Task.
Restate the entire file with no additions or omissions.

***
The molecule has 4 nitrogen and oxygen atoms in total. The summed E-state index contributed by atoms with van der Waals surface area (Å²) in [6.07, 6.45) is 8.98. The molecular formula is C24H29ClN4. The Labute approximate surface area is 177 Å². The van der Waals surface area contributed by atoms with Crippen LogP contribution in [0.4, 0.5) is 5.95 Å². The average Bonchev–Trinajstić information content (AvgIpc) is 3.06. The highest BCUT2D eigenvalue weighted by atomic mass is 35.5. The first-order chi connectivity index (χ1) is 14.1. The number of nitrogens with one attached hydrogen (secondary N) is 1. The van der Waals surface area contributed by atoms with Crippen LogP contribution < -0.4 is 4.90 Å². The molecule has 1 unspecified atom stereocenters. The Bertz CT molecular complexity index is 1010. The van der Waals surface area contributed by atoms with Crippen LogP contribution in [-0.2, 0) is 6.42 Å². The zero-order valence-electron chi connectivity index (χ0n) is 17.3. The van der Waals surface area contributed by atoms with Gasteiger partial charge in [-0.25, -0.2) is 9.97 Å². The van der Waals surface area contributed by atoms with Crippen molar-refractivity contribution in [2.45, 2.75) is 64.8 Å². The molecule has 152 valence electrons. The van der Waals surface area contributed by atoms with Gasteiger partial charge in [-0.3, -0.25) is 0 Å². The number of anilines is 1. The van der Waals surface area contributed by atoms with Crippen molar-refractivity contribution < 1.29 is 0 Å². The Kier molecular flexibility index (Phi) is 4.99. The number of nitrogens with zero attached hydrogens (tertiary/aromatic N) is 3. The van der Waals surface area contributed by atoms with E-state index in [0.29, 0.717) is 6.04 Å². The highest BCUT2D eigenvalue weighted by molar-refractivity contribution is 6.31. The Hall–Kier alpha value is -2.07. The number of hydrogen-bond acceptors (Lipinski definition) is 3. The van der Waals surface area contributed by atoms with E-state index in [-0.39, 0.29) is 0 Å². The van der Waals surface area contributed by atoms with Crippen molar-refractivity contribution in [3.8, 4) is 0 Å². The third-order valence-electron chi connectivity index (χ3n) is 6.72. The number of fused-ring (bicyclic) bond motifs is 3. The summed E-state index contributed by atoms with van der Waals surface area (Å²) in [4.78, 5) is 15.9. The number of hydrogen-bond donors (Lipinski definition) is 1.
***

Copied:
The molecule has 4 nitrogen and oxygen atoms in total. The summed E-state index contributed by atoms with van der Waals surface area (Å²) in [6.07, 6.45) is 8.98. The molecular formula is C24H29ClN4. The Labute approximate surface area is 177 Å². The van der Waals surface area contributed by atoms with Crippen LogP contribution in [0.4, 0.5) is 5.95 Å². The average Bonchev–Trinajstić information content (AvgIpc) is 3.06. The highest BCUT2D eigenvalue weighted by atomic mass is 35.5. The first-order chi connectivity index (χ1) is 14.1. The number of nitrogens with one attached hydrogen (secondary N) is 1. The van der Waals surface area contributed by atoms with Crippen LogP contribution < -0.4 is 4.90 Å². The molecule has 1 unspecified atom stereocenters. The Bertz CT molecular complexity index is 1010. The van der Waals surface area contributed by atoms with Crippen LogP contribution in [-0.2, 0) is 6.42 Å². The zero-order valence-electron chi connectivity index (χ0n) is 17.3. The van der Waals surface area contributed by atoms with Gasteiger partial charge in [-0.25, -0.2) is 9.97 Å². The van der Waals surface area contributed by atoms with Crippen molar-refractivity contribution in [2.45, 2.75) is 64.8 Å². The molecule has 152 valence electrons. The van der Waals surface area contributed by atoms with Gasteiger partial charge in [-0.3, -0.25) is 0 Å². The number of anilines is 1. The van der Waals surface area contributed by atoms with Crippen molar-refractivity contribution < 1.29 is 0 Å². The Kier molecular flexibility index (Phi) is 4.99. The number of nitrogens with zero attached hydrogens (tertiary/aromatic N) is 3. The van der Waals surface area contributed by atoms with E-state index in [0.29, 0.717) is 6.04 Å². The highest BCUT2D eigenvalue weighted by molar-refractivity contribution is 6.31. The Hall–Kier alpha value is -2.07. The number of hydrogen-bond acceptors (Lipinski definition) is 3. The van der Waals surface area contributed by atoms with E-state index in [-0.39, 0.29) is 0 Å². The van der Waals surface area contributed by atoms with Crippen molar-refractivity contribution in [3.8, 4) is 0 Å². The third-order valence-electron chi connectivity index (χ3n) is 6.72. The number of fused-ring (bicyclic) bond motifs is 3. The summed E-state index contributed by atoms with van der Waals surface area (Å²) in [4.78, 5) is 15.9. The number of hydrogen-bond donors (Lipinski definition) is 1.